2 network cards in one server on 2 networks.


Hi,

I have three machines  A, B and C; and 2 hubs.
Machine B has 2 network cards and is attached to both
hubs, Machines A 123.123.123.32 and C 192.168.255.1
are connected to different hubs respectively.

So the senario looks like.

 ******************
 *                *
 *        A       *
 * 123.123.123.32 *
 *                *
 ******************
          *
          *
          *    
 ***********************
 *                     *
 *          B          *
 * 123.123.123.31 eth0 *
 * 192.168.255.10 eth1 *
 *                     *
 ***********************
          *
          *
          *  
 ******************
 *                *
 *        C       *
 * 192.168.255.1  *
 *                *
 ******************

I have installed Redhat 6.1 on machine B and given it
an IP address 123.123.123.31.  I then ran linuxconf
and added the second ethernet device and
IP 192.168.255.10.   Machines A and B can
ping each other happily. Then by swapping the IP
addresses in

/etc/sysconfig/network-scripts/ifcfg-eth0
and
/etc/sysconfig/network-scripts/ifcfg-eth1

and

ifconfig eth0 123.123.123.31 netmask 255.255.255.0 up

ifconfig eth1 192.168.255.10 netmask 255.255.255.0 up

and swapping the network cables on the network
devices. I can still ping A and B happily.

Figuring this proves both the network devices work.

I can not ping between machines B and C, I have tried
lots of different things but am obviously missing the
obvious.

netstat -r gives me.

Destination    Gateway   GenMask        Flags  MSS Window  irtt   Iface
123.123.123.0  *         255.255.255.0  U       O  O        0     eth1
192.168.255.0  *         255.255.255.0  U       O  O        0     eth0
127.0.0.0      *         255.0.0.0      U       O  O        0     lo

/etc/sysconfig/network

NETWORKING="yes"
FORWARD_IPV4="yes"
HOSTNAME="host.mynet.com"
GATEWAY="123.123.123.1"
GATEWAYDEV="eth0"


/etc/sysconfig/network-scripts/ifcfg-eth0

DEVICE="eth0"
IPADDR="123.123.123.31"
NETMASK="255.255.255.0"
ONBOOT="yes"
BOOTPROTO="none"
all the ipx stuff is no.

/etc/sysconfig/network-scripts/ifcfg-eth1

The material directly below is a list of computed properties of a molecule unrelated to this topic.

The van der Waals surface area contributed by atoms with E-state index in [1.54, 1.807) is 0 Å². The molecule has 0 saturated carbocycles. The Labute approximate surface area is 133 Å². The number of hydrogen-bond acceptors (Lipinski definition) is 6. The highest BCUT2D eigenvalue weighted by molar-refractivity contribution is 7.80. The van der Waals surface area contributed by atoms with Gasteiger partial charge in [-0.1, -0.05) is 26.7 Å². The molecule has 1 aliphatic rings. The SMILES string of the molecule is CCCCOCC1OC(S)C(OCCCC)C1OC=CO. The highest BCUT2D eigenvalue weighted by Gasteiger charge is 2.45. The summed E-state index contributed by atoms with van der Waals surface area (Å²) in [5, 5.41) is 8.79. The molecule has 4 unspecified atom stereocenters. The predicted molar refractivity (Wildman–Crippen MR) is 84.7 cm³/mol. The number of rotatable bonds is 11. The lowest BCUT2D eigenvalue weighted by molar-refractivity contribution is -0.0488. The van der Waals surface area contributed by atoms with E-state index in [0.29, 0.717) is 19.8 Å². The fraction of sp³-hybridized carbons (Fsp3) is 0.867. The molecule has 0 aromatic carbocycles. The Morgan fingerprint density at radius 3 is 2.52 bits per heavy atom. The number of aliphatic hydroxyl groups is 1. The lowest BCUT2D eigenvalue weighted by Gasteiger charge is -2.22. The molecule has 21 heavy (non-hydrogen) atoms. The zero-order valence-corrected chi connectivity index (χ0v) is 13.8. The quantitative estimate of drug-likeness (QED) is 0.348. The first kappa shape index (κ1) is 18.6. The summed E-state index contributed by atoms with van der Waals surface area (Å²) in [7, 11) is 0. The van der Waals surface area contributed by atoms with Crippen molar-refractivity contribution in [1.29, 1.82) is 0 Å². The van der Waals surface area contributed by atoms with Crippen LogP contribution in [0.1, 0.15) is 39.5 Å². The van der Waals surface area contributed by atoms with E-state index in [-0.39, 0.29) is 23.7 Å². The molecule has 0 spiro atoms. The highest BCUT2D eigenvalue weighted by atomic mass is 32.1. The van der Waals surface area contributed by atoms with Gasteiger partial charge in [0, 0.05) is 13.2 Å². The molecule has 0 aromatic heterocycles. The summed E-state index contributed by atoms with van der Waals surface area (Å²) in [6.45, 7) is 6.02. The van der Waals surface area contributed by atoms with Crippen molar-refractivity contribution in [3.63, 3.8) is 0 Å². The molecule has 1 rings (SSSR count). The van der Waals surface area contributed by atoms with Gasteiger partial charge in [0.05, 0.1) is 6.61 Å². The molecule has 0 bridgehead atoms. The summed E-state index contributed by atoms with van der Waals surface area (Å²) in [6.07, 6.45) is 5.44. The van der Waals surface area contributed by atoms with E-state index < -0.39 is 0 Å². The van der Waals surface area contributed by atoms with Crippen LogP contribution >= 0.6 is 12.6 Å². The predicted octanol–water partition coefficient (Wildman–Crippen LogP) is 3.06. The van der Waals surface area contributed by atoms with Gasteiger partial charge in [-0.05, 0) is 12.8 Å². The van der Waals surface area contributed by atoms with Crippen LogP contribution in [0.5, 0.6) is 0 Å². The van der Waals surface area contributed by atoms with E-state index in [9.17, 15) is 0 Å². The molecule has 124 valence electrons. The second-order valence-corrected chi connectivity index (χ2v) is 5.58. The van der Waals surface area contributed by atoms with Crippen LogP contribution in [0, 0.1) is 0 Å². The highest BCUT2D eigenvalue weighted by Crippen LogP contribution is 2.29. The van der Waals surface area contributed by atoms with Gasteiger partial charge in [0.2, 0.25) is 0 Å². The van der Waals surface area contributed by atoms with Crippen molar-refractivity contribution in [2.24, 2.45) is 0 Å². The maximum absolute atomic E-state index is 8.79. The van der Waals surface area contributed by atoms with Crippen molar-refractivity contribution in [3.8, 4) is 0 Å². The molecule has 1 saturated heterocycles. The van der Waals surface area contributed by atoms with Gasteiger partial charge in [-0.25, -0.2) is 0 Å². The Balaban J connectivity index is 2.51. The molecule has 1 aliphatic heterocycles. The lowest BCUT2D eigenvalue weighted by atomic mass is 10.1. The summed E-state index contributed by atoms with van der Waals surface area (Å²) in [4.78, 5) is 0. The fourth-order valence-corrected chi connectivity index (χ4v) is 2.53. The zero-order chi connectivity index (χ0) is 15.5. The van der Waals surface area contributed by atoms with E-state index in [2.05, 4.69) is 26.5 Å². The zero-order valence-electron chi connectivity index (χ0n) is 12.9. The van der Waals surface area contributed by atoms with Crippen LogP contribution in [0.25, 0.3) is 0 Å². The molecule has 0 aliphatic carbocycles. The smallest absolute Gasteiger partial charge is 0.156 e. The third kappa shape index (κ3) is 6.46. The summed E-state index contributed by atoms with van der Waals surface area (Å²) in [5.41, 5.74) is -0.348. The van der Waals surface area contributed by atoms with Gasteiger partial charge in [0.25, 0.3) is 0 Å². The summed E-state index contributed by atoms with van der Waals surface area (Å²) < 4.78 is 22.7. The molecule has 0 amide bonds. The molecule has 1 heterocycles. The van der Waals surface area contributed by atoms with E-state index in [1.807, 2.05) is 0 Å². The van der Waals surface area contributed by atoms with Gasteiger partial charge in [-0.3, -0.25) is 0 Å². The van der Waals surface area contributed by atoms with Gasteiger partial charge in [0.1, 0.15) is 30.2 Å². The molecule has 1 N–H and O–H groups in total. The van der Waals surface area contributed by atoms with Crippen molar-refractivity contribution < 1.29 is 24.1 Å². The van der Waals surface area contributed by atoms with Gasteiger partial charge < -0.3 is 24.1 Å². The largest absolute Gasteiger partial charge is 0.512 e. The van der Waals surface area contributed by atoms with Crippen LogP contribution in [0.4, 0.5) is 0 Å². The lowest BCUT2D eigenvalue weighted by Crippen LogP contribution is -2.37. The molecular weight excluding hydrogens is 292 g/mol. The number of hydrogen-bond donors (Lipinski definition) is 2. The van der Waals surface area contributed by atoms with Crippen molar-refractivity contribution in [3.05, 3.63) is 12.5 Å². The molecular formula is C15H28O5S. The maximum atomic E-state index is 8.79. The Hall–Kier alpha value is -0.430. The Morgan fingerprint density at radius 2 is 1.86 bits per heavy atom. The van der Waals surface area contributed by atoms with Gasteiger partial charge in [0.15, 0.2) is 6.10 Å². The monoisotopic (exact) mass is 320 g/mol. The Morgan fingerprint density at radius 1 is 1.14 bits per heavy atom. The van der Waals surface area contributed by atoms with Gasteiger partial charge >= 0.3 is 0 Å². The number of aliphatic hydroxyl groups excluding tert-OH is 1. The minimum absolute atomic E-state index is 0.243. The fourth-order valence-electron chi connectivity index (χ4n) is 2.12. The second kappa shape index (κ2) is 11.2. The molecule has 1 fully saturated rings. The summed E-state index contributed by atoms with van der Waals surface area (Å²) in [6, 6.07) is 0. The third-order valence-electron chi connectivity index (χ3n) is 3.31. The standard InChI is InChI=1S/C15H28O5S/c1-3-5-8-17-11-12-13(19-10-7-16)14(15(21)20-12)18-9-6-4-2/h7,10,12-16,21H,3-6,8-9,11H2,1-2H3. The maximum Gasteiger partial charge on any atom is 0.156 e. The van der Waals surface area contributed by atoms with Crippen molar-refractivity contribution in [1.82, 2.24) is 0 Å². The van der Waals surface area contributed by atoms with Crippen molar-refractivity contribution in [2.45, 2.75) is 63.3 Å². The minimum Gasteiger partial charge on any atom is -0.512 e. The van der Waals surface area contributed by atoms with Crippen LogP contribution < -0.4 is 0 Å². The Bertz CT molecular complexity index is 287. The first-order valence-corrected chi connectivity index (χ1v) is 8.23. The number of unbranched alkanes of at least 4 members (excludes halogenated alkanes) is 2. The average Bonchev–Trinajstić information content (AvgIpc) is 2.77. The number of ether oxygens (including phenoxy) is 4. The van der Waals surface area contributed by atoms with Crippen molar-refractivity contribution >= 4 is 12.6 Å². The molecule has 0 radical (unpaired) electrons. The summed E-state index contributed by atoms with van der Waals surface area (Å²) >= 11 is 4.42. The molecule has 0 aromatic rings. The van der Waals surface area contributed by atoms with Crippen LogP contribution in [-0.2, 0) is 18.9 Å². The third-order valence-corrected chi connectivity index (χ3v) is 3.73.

DEVICE="eth1"
IPADDR="192.168.255.10"
NETMASK="255.255.255.0"
ONBOOT="yes"
BOOTPROTO="none"
all the ipx stuff is no.

I am aiming just to be able to ping machines A and C
from machine B. Then B from A and C at this point.

I looked in linuxconf and routing is enabled.
I then deleted everything from the route table

route del -net 123.123.123.0 netmask 255.255.255.0 dev eth0
route del -net 192.168.255.0 netmask 255.255.255.0 dev eth1

So when I do netstat -r I get.

Destination    Gateway   GenMask        Flags  MSS Window  irtt   Iface
127.0.0.0      *         255.0.0.0      U       O  O        0     lo

Of course I can't ping anything now.

I add
route add -net 123.123.123.0 netmask 255.255.255.0 gw 123.123.123.31
route add -net 192.168.255.0 netmask 255.255.255.0 gw 192.168.255.10

So doing a netstat -r again I get

Destination    Gateway                GenMask        Flags  MSS Window  irtt   Iface
123.123.123.0  123.123.123.31         255.255.255.0  UG       O  O        0     eth1
192.168.255.0  192.168.255.10         255.255.255.0  UG       O  O        0     eth0
127.0.0.0      *                      255.0.0.0      U        O  O        0     lo


I can pinging machine A(123.123.123.32) from machine
B(123.123.123.31 & 192.168.255.10 ) is fine.

I still can't ping machine C(192.168.255.1) from
B(123.123.123.31 & 192.168.255.10 ).


Any suggestions appreciated thanks.

William

william_holmes@rocketmail.com
william_holmesAsked:
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rwenzlaCommented:
Could the obvious thing you are missing be that there is a bad (or misconfigured) ethernet card in the loop?  Does your hub have activity lights?  Check to see if they fash during ping attempts.  Compare the flashes seen on the working side to the non-working side.

Also, remember that 192.168.x.x are local internet addresses.  They can't be forwarded.  There are literally 100,000's of 192.168.1.1 machines out there. Chaos would ensue . . .
0
dhmCommented:
It's not true that 192.168.x.x addresses can't be forwarded; just that they aren't _supposed_ to be forwarded outside of your local autonomous system (which can consist of many networks).  Internally, you can forward them at will, and it looks like that's what you'll want/need to do.

What type of machine is "C"?  If it's Linux or NT, could you post the "ifconfig" and "netstat -rn" output for it?  (I think W95/98 also has something similar, "ipconfig" or something?)

Is there anything else on the 192 hub that you can try pinging from both B and C?  How about pinging the broadcast address:

"ping [-b] 192.168.255.255"

(I think recent ping commands need a "-b" option to ping the broadcast address correctly.)  You should be able to see both machines, of course, but if you don't even get a response from yourself, you've got a problem.
0
william_holmesAuthor Commented:
Thanks guys the problem
is fixed.

my machine  A was running NT
machine C was running redhat 6

Turns out the linux machine had
hung it's networking. Never
thinking there would be a problem
there I never checked, just thinking
the problem was on Machine B.
Rebooted the linux Machine and
everything works, just nicely.
Boy have I learnt alot though : )
0
marcelvhCommented:
did you set a default route on A and C with B as the GW ?
that may solve your probleme.
to see that, execute route on either A and C and you must see for each machine a route for the local segment and your gw (B) to go out ( to go to the other segment ).
0

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